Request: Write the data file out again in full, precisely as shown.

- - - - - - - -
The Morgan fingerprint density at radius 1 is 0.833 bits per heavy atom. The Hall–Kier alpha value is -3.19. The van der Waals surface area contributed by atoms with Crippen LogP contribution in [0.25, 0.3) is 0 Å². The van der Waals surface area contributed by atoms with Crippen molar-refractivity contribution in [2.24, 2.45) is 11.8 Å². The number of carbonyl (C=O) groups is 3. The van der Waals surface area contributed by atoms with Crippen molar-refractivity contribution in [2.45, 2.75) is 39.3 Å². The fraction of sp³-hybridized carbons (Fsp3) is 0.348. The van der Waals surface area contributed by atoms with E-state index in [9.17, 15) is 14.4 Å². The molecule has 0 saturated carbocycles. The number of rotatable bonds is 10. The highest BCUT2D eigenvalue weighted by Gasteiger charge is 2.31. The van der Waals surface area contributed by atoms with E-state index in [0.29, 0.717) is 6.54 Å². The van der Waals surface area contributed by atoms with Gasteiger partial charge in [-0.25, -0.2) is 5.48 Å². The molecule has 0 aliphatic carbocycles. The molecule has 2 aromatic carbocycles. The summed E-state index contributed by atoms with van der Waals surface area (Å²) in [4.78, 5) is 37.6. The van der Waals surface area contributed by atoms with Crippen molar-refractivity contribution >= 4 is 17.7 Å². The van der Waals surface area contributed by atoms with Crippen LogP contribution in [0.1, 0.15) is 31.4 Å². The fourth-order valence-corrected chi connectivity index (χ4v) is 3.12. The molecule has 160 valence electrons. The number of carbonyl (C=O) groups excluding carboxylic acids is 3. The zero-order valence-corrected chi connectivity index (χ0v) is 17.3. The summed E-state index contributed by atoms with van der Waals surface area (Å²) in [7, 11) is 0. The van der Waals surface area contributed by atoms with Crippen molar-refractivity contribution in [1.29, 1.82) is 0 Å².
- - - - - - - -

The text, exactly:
The Morgan fingerprint density at radius 1 is 0.833 bits per heavy atom. The Hall–Kier alpha value is -3.19. The van der Waals surface area contributed by atoms with Crippen LogP contribution in [0.25, 0.3) is 0 Å². The van der Waals surface area contributed by atoms with Crippen molar-refractivity contribution in [2.24, 2.45) is 11.8 Å². The number of carbonyl (C=O) groups is 3. The van der Waals surface area contributed by atoms with Crippen molar-refractivity contribution in [2.45, 2.75) is 39.3 Å². The fraction of sp³-hybridized carbons (Fsp3) is 0.348. The van der Waals surface area contributed by atoms with E-state index in [9.17, 15) is 14.4 Å². The molecule has 0 saturated carbocycles. The number of rotatable bonds is 10. The highest BCUT2D eigenvalue weighted by Gasteiger charge is 2.31. The van der Waals surface area contributed by atoms with E-state index in [0.29, 0.717) is 6.54 Å². The van der Waals surface area contributed by atoms with Gasteiger partial charge in [-0.25, -0.2) is 5.48 Å². The molecule has 0 aliphatic carbocycles. The molecule has 2 aromatic carbocycles. The summed E-state index contributed by atoms with van der Waals surface area (Å²) in [4.78, 5) is 37.6. The van der Waals surface area contributed by atoms with Crippen molar-refractivity contribution >= 4 is 17.7 Å². The van der Waals surface area contributed by atoms with Crippen LogP contribution in [0.1, 0.15) is 31.4 Å². The fourth-order valence-corrected chi connectivity index (χ4v) is 3.12. The molecule has 160 valence electrons. The number of carbonyl (C=O) groups excluding carboxylic acids is 3. The zero-order valence-corrected chi connectivity index (χ0v) is 17.3. The summed E-state index contributed by atoms with van der Waals surface area (Å²) in [7, 11) is 0. The van der Waals surface area contributed by atoms with Crippen molar-refractivity contribution in [1.29, 1.82) is 0 Å².